Karen Jonas is tired of the circus filled with clowns whose smiles mask their dishonest hearts, the sideshow barkers whose sleight of hand appears to be magic but whose illusions mask empty promises, and the ringmasters who orchestrate the madness. On her third album, Butter, Jonas celebrates life in her own circus — getting up early in the morning with her children, staying out late making music — even as she playfully, and defiantly, opens the tent flaps wide on that other circus and exposes its seediest characters.
Every night after she put the kids to bed, she headed over to Wally Cleaver’s Recording Studio in her hometown of Fredericksburg, Virginia, to lay down tracks for this new album, which she co-produced with Jeff Covert and Tim Bray. “We went into the studio with this collection of songs I wrote over the past few years, during which I dealt with some frustrating interactions with music industry folks and also gave birth to my third and fourth babies. Both themes make regular appearances throughout the album: the retro-domestic mama in the title track, the bliss of ‘My Sweet Arsonist,’ the longing of ‘Gospel of the Road,’ and the shady business characters in ‘Mama’s First Rodeo' and 'Mr. Wonka.' We put on our producer hats and spent 15 months stopping in the studio a couple of times a week after I put my kids to bed, chipping away at this quirky collection of recordings about my own personal circus.”
The songs on Butter range over every musical style from rock and jazz to ragtime (“Oh Icarus”), gospel-inflected pop, and Western swing. “Yellow Brick Road” couches a defiant riposte to the music industry and the often-empty promise and allure of doing music a certain way. The rim shot of the snare opens into a Dustin Brandt’s soaring B3. Tim Bray’s funky guitar riff, reminiscent of the chords on “I Fought the Law (and the Law Won”) and which the song resembles musically, float under the organ and Jonas’ vocals wind around them in a song that would have made Jeannie C. Riley proud. “Butter” is a slow-burning, fiery jazz torch song, just right for smoky lounges. Jonas’ sultry vocals ignite the tongue-in-cheek vamp about a June Cleaver-type mom who can rock the kitchen as well as the stage of the local clubs. “'Butter,'” says Jonas, “is about a retro-domestic mama who’s got everything under control. That’s not always me, but every once in a while I can find the balance between taking care of my kids all day and making kickass music at night, and everything goes smooth as butter.”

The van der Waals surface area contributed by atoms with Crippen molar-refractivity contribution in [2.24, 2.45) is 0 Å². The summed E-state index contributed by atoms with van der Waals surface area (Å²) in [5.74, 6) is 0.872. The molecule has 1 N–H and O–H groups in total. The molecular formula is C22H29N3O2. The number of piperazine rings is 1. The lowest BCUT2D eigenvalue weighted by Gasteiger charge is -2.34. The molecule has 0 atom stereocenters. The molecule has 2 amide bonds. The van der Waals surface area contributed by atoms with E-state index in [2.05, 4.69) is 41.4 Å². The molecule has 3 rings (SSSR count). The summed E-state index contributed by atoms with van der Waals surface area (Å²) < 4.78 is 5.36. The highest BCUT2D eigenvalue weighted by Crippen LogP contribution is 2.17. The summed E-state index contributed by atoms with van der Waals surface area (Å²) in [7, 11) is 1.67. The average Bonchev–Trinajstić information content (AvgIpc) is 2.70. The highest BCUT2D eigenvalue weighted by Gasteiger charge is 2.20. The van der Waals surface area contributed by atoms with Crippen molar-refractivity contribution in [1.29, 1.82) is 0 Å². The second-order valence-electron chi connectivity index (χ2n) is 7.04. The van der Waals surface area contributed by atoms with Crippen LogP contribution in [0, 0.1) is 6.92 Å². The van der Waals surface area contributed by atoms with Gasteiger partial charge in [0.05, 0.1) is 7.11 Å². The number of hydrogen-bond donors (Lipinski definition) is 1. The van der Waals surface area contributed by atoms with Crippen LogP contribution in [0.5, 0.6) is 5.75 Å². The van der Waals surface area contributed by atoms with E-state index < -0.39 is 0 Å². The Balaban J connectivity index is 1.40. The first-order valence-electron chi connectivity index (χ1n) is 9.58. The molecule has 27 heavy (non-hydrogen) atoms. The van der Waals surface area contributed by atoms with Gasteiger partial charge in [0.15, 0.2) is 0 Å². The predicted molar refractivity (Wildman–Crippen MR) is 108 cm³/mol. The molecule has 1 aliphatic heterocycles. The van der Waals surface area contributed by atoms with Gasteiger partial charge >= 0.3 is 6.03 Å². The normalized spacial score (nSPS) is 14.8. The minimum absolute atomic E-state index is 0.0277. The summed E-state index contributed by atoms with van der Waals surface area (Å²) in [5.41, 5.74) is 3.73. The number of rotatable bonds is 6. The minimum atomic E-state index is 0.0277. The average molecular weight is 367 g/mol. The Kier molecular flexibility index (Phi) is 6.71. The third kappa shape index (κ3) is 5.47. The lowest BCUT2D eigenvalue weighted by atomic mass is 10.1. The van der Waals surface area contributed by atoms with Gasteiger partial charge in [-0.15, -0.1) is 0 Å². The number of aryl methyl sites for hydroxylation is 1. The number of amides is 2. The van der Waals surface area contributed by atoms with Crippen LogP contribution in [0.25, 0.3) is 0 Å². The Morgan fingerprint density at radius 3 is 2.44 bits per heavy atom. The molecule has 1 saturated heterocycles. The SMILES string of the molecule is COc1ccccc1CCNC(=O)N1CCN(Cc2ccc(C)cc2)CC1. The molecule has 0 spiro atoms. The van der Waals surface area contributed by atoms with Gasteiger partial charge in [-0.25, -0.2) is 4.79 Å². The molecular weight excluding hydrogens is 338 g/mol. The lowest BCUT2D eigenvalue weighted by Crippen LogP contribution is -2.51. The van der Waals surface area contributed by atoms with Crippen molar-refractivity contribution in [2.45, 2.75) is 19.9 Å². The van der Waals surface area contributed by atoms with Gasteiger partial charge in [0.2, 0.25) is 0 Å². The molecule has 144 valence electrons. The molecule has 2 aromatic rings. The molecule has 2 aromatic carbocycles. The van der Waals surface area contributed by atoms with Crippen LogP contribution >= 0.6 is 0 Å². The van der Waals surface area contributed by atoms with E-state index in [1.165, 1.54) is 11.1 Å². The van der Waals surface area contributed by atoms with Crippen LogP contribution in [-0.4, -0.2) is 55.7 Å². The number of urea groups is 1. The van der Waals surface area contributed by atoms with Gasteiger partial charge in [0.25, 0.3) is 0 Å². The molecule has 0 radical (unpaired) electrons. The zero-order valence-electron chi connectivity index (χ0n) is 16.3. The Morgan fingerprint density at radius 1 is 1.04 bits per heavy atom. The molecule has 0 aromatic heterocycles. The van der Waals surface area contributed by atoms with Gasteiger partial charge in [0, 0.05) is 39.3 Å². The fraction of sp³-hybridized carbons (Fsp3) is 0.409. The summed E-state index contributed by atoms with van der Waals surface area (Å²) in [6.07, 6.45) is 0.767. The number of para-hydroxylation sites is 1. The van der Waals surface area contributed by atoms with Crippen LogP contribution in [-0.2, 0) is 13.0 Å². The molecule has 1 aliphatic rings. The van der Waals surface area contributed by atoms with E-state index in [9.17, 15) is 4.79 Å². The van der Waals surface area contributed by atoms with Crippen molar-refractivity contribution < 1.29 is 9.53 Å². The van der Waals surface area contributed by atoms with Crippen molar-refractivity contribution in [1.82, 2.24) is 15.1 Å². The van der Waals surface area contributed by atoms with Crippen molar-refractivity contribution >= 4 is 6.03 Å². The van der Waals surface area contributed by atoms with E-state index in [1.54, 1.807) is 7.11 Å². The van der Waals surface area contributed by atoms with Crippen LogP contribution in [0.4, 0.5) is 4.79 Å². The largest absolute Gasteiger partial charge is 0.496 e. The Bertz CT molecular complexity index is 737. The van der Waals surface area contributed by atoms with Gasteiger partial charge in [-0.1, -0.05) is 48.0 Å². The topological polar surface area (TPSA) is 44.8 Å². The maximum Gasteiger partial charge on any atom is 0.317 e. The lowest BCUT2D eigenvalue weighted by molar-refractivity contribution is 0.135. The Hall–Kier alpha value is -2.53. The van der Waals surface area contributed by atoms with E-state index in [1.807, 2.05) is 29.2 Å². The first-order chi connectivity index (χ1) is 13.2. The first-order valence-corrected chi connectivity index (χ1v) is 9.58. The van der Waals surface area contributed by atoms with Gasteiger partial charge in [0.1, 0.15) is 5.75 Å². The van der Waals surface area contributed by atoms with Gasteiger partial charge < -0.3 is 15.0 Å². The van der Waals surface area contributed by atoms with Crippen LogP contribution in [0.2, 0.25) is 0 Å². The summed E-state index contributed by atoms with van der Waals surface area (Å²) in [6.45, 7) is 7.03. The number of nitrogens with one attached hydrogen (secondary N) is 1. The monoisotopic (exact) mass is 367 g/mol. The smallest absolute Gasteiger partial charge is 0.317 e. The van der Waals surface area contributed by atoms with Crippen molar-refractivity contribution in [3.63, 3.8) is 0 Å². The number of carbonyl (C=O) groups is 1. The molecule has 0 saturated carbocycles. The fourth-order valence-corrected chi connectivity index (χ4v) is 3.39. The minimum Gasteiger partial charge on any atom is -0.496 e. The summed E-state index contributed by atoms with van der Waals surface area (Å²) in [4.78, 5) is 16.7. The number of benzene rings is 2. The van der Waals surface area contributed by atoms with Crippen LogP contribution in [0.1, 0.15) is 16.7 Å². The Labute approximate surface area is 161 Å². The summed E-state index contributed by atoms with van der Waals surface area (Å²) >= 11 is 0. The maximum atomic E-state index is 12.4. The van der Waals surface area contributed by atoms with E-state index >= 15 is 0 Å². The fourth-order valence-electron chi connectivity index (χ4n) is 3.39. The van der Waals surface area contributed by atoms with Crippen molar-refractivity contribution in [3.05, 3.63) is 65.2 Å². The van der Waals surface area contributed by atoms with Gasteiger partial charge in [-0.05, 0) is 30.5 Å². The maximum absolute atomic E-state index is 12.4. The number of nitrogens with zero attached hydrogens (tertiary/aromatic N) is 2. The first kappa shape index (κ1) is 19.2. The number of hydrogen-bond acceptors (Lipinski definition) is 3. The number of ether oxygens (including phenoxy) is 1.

The aching pedal steel that opens “My Sweet Arsonist” weaves under Jonas’ vocals and Jay Starling’s piano in a lush, yet spare, song that mimics early morning passion and the sweetness that lingers in the moments after burning down each other with love. “Sing me a love song, and hold me tight/your tongue in my mouth, your hand on my hip set me on fire/and when we’re done and tired and the passion of our bodies turns into/peacefulness/you’re still my best friend.” “The Gospel of the Road,” whose musical structure recalls the Zac Brown Band’s “Sweet Annie,” rides a soaring lead guitar riff down the ambivalence of the comforts of home and the call of the road; no matter that the singer has “a little house to call my own outside the city,” this dream of making on the music is chasing her, and “it shines like silver, it’s pure like gold/It rings like church bells for the gospel of the road/It sticks like honey, but it bites like cold/and I love you baby, but I have to go.”
The Western swing shuffle “Mama’s First Rodeo” skitters with a nod-and-a-wink that reveals the singer’s knowing I-won’t-be-fooled-again approach to the music business: “I’m gonna call your bluff…/Don’t try to bullshit me, darling/don’t pretend like I don’t know/Don’t try to bullshit me, darling/this ain’t mama’s first rodeo.” The album closes with a suite of songs — “Dance with Me,” Mr. Wonka,” “The Circus” — that focus on the shady business practices of the music industry, its carnivalesque nature, and the peace that comes with living in the midst of a circus of your own making. The slow, balletic “Dance with Me” flows into the din of “Mr. Wonka,” which flows into the spare piano and vocals of “The Circus.” Jonas says, “I wrote ‘Dance with Me’ while I was still hopeful, and I wanted the song to sound like a starry night.” Of “Mr. Wonka,” she says, “We met a man who talked a big talk, he leaned in close, he used impressive words like ‘heretofore’ and ‘gestalt.’ He said he admired my ‘artistry’ and was going to help my career. I nicknamed him Mr. Wonka. He backpedaled hard when he found out I was pregnant with my third baby, and our deal fell through. I wrote 'Mr. Wonka' in disappointment, and I wanted it to sound like a drunken circus.” “The clarity of ‘The Circus,’” she says, “follows the din of ‘Mr. Wonka.’ It’s about waking up one morning and realizing you aren’t where you belong, that you’re fighting the wrong fight, and that it’s time to go home.”
Butter cuts like a knife through the fat of the music industry and gets close to the bone with honest storytelling about ambivalent emotions, passion for music, and celebration of life and love. Jonas’ vocals fuels these songs with their bare emotion, and her range and phrasing mirror the range of musical styles on the album. Butter melts into our hearts, clarifying the beauty of the little things that make up the everyday-ness of our lives.
We have the first listen here to the full album: